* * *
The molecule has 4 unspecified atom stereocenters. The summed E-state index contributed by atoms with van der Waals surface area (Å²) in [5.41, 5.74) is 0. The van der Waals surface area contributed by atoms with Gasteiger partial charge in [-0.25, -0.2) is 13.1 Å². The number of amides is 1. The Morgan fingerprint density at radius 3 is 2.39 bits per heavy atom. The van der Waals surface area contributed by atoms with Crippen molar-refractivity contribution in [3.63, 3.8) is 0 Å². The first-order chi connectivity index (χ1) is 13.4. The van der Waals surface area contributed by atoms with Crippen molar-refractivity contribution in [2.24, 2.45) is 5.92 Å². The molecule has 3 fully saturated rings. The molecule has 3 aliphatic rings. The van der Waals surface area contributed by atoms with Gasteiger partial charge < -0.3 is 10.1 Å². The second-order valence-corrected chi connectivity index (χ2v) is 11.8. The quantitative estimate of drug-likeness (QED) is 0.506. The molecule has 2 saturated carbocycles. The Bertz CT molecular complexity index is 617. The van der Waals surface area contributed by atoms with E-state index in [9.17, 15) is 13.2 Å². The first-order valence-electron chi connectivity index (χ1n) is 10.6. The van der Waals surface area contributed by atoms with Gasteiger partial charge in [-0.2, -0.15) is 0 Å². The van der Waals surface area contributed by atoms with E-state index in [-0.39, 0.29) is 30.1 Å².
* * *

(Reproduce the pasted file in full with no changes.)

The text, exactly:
The molecule has 4 unspecified atom stereocenters. The summed E-state index contributed by atoms with van der Waals surface area (Å²) in [5.41, 5.74) is 0. The van der Waals surface area contributed by atoms with Gasteiger partial charge in [-0.25, -0.2) is 13.1 Å². The number of amides is 1. The Morgan fingerprint density at radius 3 is 2.39 bits per heavy atom. The van der Waals surface area contributed by atoms with Crippen molar-refractivity contribution in [3.63, 3.8) is 0 Å². The first-order chi connectivity index (χ1) is 13.4. The van der Waals surface area contributed by atoms with Crippen molar-refractivity contribution in [2.24, 2.45) is 5.92 Å². The molecule has 3 fully saturated rings. The molecule has 3 aliphatic rings. The van der Waals surface area contributed by atoms with Gasteiger partial charge < -0.3 is 10.1 Å². The second-order valence-corrected chi connectivity index (χ2v) is 11.8. The quantitative estimate of drug-likeness (QED) is 0.506. The molecule has 2 saturated carbocycles. The Bertz CT molecular complexity index is 617. The van der Waals surface area contributed by atoms with E-state index in [9.17, 15) is 13.2 Å². The first-order valence-electron chi connectivity index (χ1n) is 10.6. The van der Waals surface area contributed by atoms with Gasteiger partial charge in [-0.2, -0.15) is 0 Å². The van der Waals surface area contributed by atoms with E-state index in [-0.39, 0.29) is 30.1 Å².